Follies, N.C. State's Thompson Theatre --The ultimate musical reunion party complete with glamorous old showgirls. These actors come together one last time to bid adieu to their old theater haunt before it's torn down. Expect solid drama and fabulous costumes from the University Theatre staff.
Bull City Bluesman, Durham County Library --If you want to whet your appetite for the upcoming Bull Durham Blues Festival, the Durham County Library presents folklorist Glenn Hinson and bluesman John Dee Holeman at 3 p.m. in the auditorium of the Durham County Library. Hinson and Holeman, recipient of the highest honor for excellence in the traditional arts--the National Folk Heritage Award--will take it back to the early 1900s, when Durham waxed bullish for the blues.
Oneida, Kings --One of the more perplexing bands in the rock canon, Oneida has a history that's seen it dip its toes into every corner of the indie rock pool. They played punk, '80s-style alt-rock and garage early on, and tried bits of pop and indie rock even as they delved into more experimental forms that drew inspiration from Sonic Youth to Neu and Can. There've been excursions through stoner rock and psychedelica and their latest, Secret Wars, even includes a 14-minute bit of brutal noise rock. The ultimate dilettantes, they're capable in whatever they tackle, and even better (and less off-putting sonically) live. --CP
Audio for the eyes, Gallery A --Check out the Glenwood Avenue gallery scene. At Gallery A are works by Alan Bowling, through Aug. 17. 1673 Glenwood Ave., Monday-Thursday 9 a.m.-4 p.m. and by appointment. 546-9011.
Literacy Campaign, 1410 W. Chapel Hill St. --Help spread the word: The Durham Literacy Center needs tutors for its adult literacy campaign. Attend this brief workshop from 7 to 8 p.m. to learn how you can help adults and out-of-school teens throughout Durham County love the written word.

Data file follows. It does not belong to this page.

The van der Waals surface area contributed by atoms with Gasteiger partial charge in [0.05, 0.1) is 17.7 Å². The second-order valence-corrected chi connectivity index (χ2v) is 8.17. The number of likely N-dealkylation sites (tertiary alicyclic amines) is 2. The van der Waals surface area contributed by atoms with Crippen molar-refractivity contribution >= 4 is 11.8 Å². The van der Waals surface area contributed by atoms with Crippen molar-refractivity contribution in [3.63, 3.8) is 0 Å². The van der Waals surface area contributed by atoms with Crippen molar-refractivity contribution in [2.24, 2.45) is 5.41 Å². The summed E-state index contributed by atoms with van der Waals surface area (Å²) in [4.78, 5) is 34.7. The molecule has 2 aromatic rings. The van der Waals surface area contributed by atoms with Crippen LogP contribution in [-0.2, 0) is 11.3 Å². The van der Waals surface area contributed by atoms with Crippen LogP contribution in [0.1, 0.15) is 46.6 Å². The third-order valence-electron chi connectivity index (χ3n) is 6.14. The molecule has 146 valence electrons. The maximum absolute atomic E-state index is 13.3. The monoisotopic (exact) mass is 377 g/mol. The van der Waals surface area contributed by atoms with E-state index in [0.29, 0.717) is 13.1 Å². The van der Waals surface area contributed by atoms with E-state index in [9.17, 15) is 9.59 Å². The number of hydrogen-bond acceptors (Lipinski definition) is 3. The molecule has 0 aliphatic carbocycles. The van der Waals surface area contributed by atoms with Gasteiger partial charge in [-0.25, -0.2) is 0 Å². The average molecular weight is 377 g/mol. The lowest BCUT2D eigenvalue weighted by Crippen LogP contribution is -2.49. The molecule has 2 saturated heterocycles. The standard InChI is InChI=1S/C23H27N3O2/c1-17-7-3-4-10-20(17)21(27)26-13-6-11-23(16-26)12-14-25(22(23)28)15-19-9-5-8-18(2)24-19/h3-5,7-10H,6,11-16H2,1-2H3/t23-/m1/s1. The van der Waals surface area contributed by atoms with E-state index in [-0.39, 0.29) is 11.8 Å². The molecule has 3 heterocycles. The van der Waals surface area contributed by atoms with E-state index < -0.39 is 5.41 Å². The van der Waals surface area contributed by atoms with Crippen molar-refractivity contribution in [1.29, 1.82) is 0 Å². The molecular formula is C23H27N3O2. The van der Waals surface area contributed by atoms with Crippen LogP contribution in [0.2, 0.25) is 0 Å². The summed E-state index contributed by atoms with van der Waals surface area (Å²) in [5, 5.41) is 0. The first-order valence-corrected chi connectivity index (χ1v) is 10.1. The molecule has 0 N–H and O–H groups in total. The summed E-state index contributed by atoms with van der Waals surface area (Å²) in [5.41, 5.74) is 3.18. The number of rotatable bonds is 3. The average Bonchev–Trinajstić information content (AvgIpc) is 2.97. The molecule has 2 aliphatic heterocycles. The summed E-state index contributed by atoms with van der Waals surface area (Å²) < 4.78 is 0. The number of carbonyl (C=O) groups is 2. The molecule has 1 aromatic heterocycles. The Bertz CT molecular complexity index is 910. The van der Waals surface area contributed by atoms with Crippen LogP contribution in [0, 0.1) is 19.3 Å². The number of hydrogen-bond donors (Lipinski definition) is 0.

Camera Obscura and more, Artspace --Check out Clare Britt's life-sized Camera Obscura installation in the lobby at Artspace, 201 E. Davie St. Step inside for a view, and pictures taken at the exhibit's opening on Aug. 6 are on display. Exhibit closes Aug. 28. Info at www.artspacenc.org .
Jim White, Local 506 --Jim White has an unusual worldview, chording spooky jazz with a hand mangled in an industrial accident while looking through what he calls a "filter of primitive divinity." In White speak, that means it's OK to think of yourself as God as long as you remember you're the devil as well. --GB
Adult Dodgeball, 2305 Lake Wheeler Rd. --"Adult Dodgeball!" says it all: Raleigh Parks and Recreation sponsors the sport that caught everyone off-guard. Coed and male leagues are open to players age 18 and up, starting late August at the Carolina Pines Community Center.
Hotel Motel plus three, Nightlight --This looks like a full night of fun and good rock, with local trio Hotel Motel, NY aggro breaking-down rock group Modern Day Urban Barbarians, and two solid recent local duos. There's Jaguaro, newish Durham rockers, and The Whole World Laughing, the freshly-formed combo of Scotty Irving from Clang Quartet and David Cantwell of CG&J, Razzle, etc. As one Chapel Hill band put it, that's just about too much pork for just one fork. --CT